Home  / USA / Government Register for Membership

Obama Says United States Stands With Ukrainian People

Published on 14 March 2014

Discover the World Of Judaica

by Merle David Kellerhals Jr.


Washington, D.C.

President Obama says the interests of the United States are in making sure that the Ukrainian people determine their own destiny without the threat of outside influence or force.

“The most pressing challenge that Ukraine faces at the moment … is the threat to its territorial integrity and its sovereignty,” Obama said during a March 12 meeting at the White House with Ukrainian Prime Minister Arseniy Yatsenyuk.

“We have been very clear that we consider the Russian incursion into Crimea outside of its bases to be a violation of international law, of international agreements of which Russia is a signatory, and a violation of the territorial integrity and sovereignty of Ukraine,” Obama added.

Obama emphasized that the United States stands with Ukraine and the Ukrainian people. He also noted that the United States rejects a proposed March 16 referendum to determine Crimea’s future that has been patched together in a few weeks while sizable Russian military forces occupy the Crimean peninsula.

The European Union and the United States have warned the Russian government that the proposed referendum is contrary to the Ukrainian constitution and to international law. Crimean voters will decide March 16 on one of two options: become a separate region and join Russia, or remain in Ukraine but with broader autonomous powers. However, voters will have no option to oppose either of the ballot questions; the status quo will not be an option. Ukraine’s independent news media have characterized the vote as a choice of “yes now or yes later” — immediately joining Crimea to Russia or declaring independence before later formalizing the bond.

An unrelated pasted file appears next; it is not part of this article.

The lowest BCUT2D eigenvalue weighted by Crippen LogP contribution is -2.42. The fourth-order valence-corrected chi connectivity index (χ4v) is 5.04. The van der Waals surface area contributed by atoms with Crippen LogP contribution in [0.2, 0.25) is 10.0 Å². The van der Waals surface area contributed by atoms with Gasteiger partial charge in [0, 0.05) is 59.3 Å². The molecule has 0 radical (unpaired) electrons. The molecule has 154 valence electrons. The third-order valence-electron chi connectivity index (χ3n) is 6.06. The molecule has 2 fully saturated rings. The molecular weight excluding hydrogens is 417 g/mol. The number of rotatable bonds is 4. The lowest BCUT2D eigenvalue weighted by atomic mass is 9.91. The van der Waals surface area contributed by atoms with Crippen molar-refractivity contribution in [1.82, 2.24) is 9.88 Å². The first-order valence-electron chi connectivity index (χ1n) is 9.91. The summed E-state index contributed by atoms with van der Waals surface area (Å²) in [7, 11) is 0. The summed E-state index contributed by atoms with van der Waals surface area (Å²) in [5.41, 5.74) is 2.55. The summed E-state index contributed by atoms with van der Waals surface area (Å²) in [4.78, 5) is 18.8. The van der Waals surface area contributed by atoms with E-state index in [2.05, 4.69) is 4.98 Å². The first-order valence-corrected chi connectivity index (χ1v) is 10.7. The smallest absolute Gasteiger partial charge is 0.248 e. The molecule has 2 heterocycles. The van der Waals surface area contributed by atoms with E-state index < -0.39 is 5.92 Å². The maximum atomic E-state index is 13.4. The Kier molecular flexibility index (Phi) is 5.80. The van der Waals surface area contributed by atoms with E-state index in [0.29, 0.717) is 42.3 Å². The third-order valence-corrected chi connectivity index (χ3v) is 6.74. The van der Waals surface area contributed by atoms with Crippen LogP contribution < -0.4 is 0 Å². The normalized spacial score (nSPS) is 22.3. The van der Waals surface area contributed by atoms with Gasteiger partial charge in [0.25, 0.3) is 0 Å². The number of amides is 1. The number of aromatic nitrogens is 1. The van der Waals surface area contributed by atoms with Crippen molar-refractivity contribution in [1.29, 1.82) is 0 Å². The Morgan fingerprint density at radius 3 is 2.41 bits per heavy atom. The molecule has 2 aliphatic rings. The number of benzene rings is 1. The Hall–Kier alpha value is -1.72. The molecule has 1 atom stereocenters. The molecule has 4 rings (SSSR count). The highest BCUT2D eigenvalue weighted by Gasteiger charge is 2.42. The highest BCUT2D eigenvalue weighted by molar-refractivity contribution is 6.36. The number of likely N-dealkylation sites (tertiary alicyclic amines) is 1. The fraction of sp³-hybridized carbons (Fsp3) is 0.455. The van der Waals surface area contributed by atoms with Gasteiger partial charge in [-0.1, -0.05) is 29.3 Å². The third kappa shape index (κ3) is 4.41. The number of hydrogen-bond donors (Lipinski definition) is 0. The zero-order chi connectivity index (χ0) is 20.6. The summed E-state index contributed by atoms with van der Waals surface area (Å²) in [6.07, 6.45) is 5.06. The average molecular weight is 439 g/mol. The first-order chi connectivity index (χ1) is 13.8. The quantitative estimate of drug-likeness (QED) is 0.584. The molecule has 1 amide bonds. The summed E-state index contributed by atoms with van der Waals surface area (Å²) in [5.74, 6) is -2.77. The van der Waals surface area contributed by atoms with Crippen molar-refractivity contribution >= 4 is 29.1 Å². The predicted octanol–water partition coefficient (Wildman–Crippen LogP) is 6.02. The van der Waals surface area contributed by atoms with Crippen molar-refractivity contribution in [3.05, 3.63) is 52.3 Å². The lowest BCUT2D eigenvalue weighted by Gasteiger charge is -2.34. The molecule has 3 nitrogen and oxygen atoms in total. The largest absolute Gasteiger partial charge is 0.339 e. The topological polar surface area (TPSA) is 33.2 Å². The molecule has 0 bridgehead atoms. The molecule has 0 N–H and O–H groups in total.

“We will not recognize, certainly, any referendum that goes forward,” Obama said while sitting side by side with Yatsenyuk in the Oval Office. The president said he hoped that, as a consequence of diplomatic efforts led by Secretary of State John Kerry, there will be a rethinking of the actions promoted by Russia and the Crimean parliament.

Kerry is traveling to London for March 14 talks with his Russian counterpart, Foreign Minister Sergey Lavrov, State Department spokeswoman Jen Psaki said. The aim of the meeting is to convince Russia that there is a diplomatic solution to this crisis. Kerry met with Yatsenyuk separately at the State Department on March 12 before the meeting in the Oval Office.

Obama said there is no doubt about the historic ties between Russia and Ukraine, and the Ukrainian government has effectively communicated with the Russian government their desire to resolve this dispute diplomatically over the Crimean region, but that “is not something that can be done with the barrel of a gun pointed at you.”

The leaders of the Group of Seven (G7) advanced economies — Britain, Canada, France, Germany, Italy, Japan and the United States — announced March 12 that any referendum for the future of Crimea “would have no legal effect.”